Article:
Periodic classification of element

There are 115 elements known at present and it is very difficult to study the properties of all these elements separately. So all the elements have been divided into a few groups in such a way that elements in the same group have similar properties. This is the reason for the periodic classification of elements.

DOBEREINER’S TRIADS

In the year 1829, a German chemist Dobereiner observed that certain elements had similar properties and that he could put them together in groups of three elements each. These groups of three elements were called triads. All the three elements of a Particular triad had similar chemical properties.

According to Dobereiner law of triads. When elements are arranged in the order of increasing atomic masses, groups of three Elements (known as triads), having similar chemical properties are obtained. The atomic mass of the middle element of the triad being equal to the arithmetic mean of the atomic masses of the other two elements.

Elements of the triadSymbolsAtomic masses
LithiumLi7
SodiumNa23
PotassiumK39
  1. The Alkali Metal Group: The elements lithium, sodium and potassium have similar chemical properties and form a triad. All these elements are metals. All of them react with water to form alkalis and hydrogen gas. All of them have a valency of 1 (they are monovalent)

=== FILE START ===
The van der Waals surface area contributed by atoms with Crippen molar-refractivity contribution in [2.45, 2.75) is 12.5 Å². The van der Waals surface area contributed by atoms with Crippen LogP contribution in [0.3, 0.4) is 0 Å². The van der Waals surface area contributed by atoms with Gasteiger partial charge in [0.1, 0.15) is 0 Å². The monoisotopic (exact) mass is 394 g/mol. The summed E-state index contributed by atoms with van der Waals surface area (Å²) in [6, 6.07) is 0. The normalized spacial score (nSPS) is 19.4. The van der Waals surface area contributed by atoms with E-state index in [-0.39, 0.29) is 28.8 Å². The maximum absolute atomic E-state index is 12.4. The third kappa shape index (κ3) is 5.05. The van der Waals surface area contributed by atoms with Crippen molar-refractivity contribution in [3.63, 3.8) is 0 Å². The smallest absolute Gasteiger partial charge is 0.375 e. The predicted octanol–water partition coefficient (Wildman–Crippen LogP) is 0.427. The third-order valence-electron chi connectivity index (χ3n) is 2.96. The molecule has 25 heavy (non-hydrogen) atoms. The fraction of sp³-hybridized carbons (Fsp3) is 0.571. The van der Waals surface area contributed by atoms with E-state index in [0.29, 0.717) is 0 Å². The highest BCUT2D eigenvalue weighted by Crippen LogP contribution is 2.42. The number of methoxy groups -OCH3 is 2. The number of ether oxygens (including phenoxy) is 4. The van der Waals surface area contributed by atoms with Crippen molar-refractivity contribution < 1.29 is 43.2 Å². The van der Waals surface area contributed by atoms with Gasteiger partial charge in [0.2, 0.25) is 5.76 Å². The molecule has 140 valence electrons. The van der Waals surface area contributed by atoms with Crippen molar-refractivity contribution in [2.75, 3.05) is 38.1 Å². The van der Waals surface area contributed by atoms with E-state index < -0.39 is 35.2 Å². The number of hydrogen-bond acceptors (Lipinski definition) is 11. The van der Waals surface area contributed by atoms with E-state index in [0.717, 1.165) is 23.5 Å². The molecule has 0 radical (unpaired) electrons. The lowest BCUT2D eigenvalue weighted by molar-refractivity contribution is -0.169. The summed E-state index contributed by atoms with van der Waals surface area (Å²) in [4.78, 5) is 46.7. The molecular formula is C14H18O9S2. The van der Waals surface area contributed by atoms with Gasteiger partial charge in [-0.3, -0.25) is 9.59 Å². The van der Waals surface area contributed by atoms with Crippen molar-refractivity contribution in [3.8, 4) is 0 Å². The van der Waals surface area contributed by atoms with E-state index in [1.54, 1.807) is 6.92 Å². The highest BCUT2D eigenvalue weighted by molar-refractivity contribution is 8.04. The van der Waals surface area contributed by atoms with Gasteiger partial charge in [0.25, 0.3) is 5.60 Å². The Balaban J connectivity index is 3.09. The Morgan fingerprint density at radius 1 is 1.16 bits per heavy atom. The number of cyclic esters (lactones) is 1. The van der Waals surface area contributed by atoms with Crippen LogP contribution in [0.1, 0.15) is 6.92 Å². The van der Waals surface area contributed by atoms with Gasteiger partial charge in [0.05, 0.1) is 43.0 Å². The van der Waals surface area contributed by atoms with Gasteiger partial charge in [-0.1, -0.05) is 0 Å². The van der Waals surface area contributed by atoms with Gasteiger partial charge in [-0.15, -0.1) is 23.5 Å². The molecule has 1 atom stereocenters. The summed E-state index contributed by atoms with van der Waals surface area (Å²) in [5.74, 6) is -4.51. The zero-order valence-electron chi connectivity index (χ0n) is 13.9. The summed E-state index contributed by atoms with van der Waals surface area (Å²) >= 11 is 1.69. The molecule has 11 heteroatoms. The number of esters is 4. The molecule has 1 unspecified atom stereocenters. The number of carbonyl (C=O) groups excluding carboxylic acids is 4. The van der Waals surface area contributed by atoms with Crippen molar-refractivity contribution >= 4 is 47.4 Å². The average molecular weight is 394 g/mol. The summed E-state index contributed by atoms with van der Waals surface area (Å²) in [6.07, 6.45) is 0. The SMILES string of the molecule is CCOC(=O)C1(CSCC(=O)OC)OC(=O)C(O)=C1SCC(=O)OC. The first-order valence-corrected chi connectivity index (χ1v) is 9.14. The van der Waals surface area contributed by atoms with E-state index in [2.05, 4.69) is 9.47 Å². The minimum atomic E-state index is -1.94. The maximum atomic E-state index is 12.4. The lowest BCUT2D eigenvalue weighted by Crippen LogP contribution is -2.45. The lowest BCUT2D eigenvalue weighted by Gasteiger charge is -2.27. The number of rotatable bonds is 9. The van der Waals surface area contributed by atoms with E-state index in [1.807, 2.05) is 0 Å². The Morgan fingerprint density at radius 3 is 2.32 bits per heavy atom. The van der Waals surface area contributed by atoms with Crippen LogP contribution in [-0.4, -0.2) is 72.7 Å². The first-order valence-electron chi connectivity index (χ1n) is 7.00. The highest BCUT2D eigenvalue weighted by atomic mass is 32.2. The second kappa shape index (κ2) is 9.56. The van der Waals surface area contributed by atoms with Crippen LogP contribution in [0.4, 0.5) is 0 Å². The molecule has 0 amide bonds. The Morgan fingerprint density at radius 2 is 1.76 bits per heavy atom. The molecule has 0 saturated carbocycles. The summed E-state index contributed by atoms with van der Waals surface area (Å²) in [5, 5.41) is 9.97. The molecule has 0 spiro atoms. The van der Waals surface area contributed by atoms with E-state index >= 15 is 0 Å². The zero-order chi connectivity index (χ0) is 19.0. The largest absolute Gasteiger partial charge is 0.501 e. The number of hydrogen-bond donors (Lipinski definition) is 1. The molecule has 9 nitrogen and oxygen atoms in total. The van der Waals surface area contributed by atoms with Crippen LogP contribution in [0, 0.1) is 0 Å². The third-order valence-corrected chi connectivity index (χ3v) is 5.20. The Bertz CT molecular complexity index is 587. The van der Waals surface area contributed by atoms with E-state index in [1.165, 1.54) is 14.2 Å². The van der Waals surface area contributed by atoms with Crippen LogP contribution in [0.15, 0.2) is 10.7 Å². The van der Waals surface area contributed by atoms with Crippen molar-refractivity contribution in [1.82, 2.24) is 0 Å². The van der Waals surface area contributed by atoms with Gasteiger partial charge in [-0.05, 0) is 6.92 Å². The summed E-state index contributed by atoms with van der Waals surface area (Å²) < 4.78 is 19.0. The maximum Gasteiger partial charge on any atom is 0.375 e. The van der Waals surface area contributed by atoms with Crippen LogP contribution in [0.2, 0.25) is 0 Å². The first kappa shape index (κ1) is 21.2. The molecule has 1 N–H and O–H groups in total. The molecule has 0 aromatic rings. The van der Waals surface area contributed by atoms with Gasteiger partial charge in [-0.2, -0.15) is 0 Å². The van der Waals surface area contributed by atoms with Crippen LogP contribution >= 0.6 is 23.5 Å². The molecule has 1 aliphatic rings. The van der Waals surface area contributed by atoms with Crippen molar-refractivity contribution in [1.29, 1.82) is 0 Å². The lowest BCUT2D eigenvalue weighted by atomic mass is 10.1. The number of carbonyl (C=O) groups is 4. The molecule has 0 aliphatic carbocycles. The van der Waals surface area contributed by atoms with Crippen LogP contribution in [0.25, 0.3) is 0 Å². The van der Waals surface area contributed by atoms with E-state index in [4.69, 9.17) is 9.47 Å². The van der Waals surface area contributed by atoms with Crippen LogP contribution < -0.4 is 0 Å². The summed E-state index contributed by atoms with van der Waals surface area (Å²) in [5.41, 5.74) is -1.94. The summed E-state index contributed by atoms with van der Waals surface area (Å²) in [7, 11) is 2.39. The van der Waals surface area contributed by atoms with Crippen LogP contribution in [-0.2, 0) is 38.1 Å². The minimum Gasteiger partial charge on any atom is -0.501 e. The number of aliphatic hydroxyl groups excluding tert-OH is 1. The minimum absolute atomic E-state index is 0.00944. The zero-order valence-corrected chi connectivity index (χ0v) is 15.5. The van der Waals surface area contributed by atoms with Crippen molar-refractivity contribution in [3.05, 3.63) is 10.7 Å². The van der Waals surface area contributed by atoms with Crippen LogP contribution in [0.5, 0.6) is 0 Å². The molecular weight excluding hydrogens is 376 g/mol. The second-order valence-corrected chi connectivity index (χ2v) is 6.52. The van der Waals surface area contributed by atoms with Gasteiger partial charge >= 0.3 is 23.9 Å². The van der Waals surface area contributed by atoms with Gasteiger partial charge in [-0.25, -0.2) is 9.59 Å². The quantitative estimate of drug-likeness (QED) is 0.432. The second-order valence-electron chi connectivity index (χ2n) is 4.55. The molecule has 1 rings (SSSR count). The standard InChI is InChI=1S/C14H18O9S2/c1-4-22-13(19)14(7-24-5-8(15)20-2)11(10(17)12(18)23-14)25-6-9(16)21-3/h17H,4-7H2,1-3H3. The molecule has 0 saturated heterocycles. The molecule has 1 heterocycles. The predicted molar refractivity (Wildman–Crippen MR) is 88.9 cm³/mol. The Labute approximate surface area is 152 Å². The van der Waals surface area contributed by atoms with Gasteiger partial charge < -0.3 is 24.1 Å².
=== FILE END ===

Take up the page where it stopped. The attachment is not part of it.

2. The Alkaline Earth Metal Group: The elements calcium, strontium and barium have similar chemical properties and form a triad. All these elements are metals. The oxides of all of them are alkaline in nature, and All these elements have a valency of 2 (they are divalent)                                                  
  3. The Halogen Group: The elements chlorine, bromine and iodine have similar chemical properties and form a triad. All these elements are non-metals. All these elements react with water to form acids, and All these elements have a valency of 1 (they are mono -valent).

The arithmetic mean of the atomic masses of the first and third Members of this triad (chlorine and iodine), it will come to be 35.5 + 127/2 = 81.2 and the actual atomic mass of the middle element of this triad (bromine) is 80. Thus the atomic mass of the middle element of this triad (bromine) is approximately equal to the arithmetic mean of the atomic masses of the first and third elements of the triad.

The limitation of Dobereiner’s classification was that it failed to Arrange all the then known elements in the form of triads of elements having similar chemical properties. Dobereiner could identify only three triads from the elements known at that time. So his classification of elements was not much successful.

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